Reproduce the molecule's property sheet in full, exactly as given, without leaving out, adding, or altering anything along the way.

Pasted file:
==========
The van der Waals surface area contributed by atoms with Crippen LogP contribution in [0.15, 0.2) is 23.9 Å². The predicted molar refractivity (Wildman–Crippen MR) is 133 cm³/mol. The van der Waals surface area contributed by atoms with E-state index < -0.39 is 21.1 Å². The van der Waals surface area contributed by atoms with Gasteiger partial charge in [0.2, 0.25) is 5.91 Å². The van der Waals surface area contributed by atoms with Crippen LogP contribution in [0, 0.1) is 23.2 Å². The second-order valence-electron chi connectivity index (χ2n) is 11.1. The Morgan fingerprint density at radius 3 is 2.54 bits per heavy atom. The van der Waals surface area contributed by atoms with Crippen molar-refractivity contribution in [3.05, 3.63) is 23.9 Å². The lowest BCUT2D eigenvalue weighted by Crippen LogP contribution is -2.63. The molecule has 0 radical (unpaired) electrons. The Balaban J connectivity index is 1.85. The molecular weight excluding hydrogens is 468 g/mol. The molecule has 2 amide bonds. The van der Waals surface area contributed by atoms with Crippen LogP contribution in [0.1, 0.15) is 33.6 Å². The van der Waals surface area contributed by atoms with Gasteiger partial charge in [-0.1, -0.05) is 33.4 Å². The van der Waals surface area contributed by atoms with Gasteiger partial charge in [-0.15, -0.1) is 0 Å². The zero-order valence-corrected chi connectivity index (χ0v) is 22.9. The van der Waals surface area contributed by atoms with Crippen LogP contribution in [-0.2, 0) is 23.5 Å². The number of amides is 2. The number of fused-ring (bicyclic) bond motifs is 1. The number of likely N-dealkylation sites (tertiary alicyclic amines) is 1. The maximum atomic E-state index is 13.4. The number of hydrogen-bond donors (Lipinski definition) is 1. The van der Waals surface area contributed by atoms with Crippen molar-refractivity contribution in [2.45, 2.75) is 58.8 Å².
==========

The van der Waals surface area contributed by atoms with Crippen LogP contribution in [0.15, 0.2) is 23.9 Å². The predicted molar refractivity (Wildman–Crippen MR) is 133 cm³/mol. The van der Waals surface area contributed by atoms with E-state index < -0.39 is 21.1 Å². The van der Waals surface area contributed by atoms with Gasteiger partial charge in [0.2, 0.25) is 5.91 Å². The van der Waals surface area contributed by atoms with Crippen LogP contribution in [0, 0.1) is 23.2 Å². The second-order valence-electron chi connectivity index (χ2n) is 11.1. The Morgan fingerprint density at radius 3 is 2.54 bits per heavy atom. The van der Waals surface area contributed by atoms with Crippen molar-refractivity contribution in [3.05, 3.63) is 23.9 Å². The lowest BCUT2D eigenvalue weighted by Crippen LogP contribution is -2.63. The molecule has 0 radical (unpaired) electrons. The Balaban J connectivity index is 1.85. The molecular weight excluding hydrogens is 468 g/mol. The molecule has 2 amide bonds. The van der Waals surface area contributed by atoms with Crippen LogP contribution in [0.1, 0.15) is 33.6 Å². The van der Waals surface area contributed by atoms with Gasteiger partial charge in [-0.1, -0.05) is 33.4 Å². The van der Waals surface area contributed by atoms with Gasteiger partial charge in [-0.15, -0.1) is 0 Å². The zero-order valence-corrected chi connectivity index (χ0v) is 22.9. The van der Waals surface area contributed by atoms with Crippen LogP contribution in [-0.2, 0) is 23.5 Å². The number of amides is 2. The number of fused-ring (bicyclic) bond motifs is 1. The number of likely N-dealkylation sites (tertiary alicyclic amines) is 1. The maximum atomic E-state index is 13.4. The number of hydrogen-bond donors (Lipinski definition) is 1. The van der Waals surface area contributed by atoms with Crippen molar-refractivity contribution in [2.45, 2.75) is 58.8 Å².